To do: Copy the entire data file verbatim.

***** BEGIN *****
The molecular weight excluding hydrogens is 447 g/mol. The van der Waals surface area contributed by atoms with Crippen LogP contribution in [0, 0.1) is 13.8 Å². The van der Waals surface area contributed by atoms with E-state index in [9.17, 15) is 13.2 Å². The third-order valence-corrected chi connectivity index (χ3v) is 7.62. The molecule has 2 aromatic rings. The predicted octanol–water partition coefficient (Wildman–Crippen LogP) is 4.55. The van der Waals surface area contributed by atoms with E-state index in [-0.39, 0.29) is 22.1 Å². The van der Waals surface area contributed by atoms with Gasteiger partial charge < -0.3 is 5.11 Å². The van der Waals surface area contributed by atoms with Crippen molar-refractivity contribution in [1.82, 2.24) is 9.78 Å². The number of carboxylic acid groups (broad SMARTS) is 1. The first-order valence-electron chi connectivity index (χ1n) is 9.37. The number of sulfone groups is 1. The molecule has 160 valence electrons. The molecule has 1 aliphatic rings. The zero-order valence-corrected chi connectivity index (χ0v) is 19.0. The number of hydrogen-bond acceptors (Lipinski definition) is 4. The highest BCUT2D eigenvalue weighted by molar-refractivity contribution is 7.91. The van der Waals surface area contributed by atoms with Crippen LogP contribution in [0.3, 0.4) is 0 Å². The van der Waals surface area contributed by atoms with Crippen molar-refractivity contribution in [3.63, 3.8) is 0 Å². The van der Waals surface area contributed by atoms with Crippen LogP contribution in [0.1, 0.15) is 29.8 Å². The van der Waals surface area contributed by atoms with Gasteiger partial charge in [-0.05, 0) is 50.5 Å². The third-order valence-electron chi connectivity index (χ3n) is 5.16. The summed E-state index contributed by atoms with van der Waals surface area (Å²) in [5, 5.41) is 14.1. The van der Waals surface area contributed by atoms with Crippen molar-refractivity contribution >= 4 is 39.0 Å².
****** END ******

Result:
The molecular weight excluding hydrogens is 447 g/mol. The van der Waals surface area contributed by atoms with Crippen LogP contribution in [0, 0.1) is 13.8 Å². The van der Waals surface area contributed by atoms with E-state index in [9.17, 15) is 13.2 Å². The third-order valence-corrected chi connectivity index (χ3v) is 7.62. The molecule has 2 aromatic rings. The predicted octanol–water partition coefficient (Wildman–Crippen LogP) is 4.55. The van der Waals surface area contributed by atoms with E-state index in [-0.39, 0.29) is 22.1 Å². The van der Waals surface area contributed by atoms with Gasteiger partial charge < -0.3 is 5.11 Å². The van der Waals surface area contributed by atoms with Crippen molar-refractivity contribution in [1.82, 2.24) is 9.78 Å². The number of carboxylic acid groups (broad SMARTS) is 1. The first-order valence-electron chi connectivity index (χ1n) is 9.37. The number of sulfone groups is 1. The molecule has 160 valence electrons. The molecule has 1 aliphatic rings. The zero-order valence-corrected chi connectivity index (χ0v) is 19.0. The number of hydrogen-bond acceptors (Lipinski definition) is 4. The highest BCUT2D eigenvalue weighted by molar-refractivity contribution is 7.91. The van der Waals surface area contributed by atoms with Crippen LogP contribution in [0.3, 0.4) is 0 Å². The van der Waals surface area contributed by atoms with Crippen molar-refractivity contribution in [3.63, 3.8) is 0 Å². The van der Waals surface area contributed by atoms with Crippen LogP contribution in [0.1, 0.15) is 29.8 Å². The van der Waals surface area contributed by atoms with Gasteiger partial charge in [-0.05, 0) is 50.5 Å². The third-order valence-electron chi connectivity index (χ3n) is 5.16. The summed E-state index contributed by atoms with van der Waals surface area (Å²) in [5, 5.41) is 14.1. The van der Waals surface area contributed by atoms with Crippen molar-refractivity contribution >= 4 is 39.0 Å².